Another child wrote, ‘I am really amazed at how plants grow and how they survive in different biomes. With our new inquiry it was so fantastic to go to the Botanical Gardens and see what kind of plants there are and where they live.’

    And another, ‘I created my inquiry questions the same way every year but this semester I tried to think ‘outside the box’. I love maths and this semester we’ve done many maths inquiries. I really enjoyed doing them. I will always remember my coin stacking inquiry.’

    I think its so important to incude the student’s perspective on their learning in reports. As a parent, I would be happy to read these kinds of reflections which help to put whatever letter grades they may get in perspective.

    However, insightful reflection by kids can’t just be pulled out of the air at report time. It really shows when teachers encourage their kids to constantly reflect on their learning throughout the year.

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  2. Another lovely post Edna – and a timely one. Ironic that many teachers in our state schools won’t be providing their comments on reports this year – but maybe we could ask more students to do it for themselves! The key to students being able to do this well is that they develop a vocabulary to talk about themselves as learners and this has to happen all through the year. Inquiry classrooms are places where everyone can speak “learnish” as Claxton points out. Obviously the kids in your school are fluent learnish speakers!

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  3. It takes some time to reflect on a much deeper level, focusing on learning rather than results and products. But if you stick with it, share great examples, and also actively support your students in doing so, they will get there in the end. Maybe they won’t be as eloquent as some of yours, but at their level they will reflect much more deeply. This was the result of an action inquiry into self-assessment and self-reflection I did in my classes in Berlin a long time ago and I have tried to take on the results and develop them further since then.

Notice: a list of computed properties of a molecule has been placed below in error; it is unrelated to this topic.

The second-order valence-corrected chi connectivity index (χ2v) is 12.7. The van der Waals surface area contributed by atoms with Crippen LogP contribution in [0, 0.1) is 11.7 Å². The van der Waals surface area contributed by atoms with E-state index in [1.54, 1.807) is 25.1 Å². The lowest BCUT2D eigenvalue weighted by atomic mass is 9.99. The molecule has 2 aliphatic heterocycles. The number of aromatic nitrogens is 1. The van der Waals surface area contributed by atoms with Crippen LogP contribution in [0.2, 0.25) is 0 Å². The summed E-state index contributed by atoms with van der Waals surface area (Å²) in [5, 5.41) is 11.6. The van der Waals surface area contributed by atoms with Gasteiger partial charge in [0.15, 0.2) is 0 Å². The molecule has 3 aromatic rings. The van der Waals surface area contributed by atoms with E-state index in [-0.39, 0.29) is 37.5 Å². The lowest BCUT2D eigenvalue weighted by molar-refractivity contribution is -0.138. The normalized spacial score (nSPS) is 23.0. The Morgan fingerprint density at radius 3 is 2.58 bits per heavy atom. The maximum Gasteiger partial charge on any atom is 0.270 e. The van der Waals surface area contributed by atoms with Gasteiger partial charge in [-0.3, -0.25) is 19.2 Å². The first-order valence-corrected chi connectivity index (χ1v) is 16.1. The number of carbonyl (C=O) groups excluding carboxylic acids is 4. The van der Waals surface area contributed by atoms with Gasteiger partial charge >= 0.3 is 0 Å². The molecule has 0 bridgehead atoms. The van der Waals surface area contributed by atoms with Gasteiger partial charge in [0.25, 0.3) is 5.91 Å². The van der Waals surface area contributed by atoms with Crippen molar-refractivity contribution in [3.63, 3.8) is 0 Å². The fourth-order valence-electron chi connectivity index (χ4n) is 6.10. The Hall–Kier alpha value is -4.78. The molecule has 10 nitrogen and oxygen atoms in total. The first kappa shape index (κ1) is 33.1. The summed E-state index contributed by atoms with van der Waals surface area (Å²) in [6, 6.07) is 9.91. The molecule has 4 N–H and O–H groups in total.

What students often struggle with is… what is it that reflection wants? And sometimes using models, like Gibb’s reflective cycle help! Guiding questions to open up the path to deeper thinking.

    Love the student reflection… we did this in Modena but it sort of slipped my mind. I need to take this on board again! Thanks Ed, lovely to read as always!

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  4. I’ve seen the reverse, too… seems students learn the grade emphasis well. They get older and the teacher is all about the reasons for learning something and the students are singing “but is it on the test?”

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    1. I have been using the students voice throughout my last two years of report cards. My self and many of my co-workers love using the students voice and feel that students comments on their own learning are very powerful. When you read a report where the students voice and the teachers voice are intertwined and support each other it’s hard to beat.

      What I find sad is the number of parents who have said that they are not interested in hearing what their child has to say on their report. While it has only been a small number of parents I still find it sad.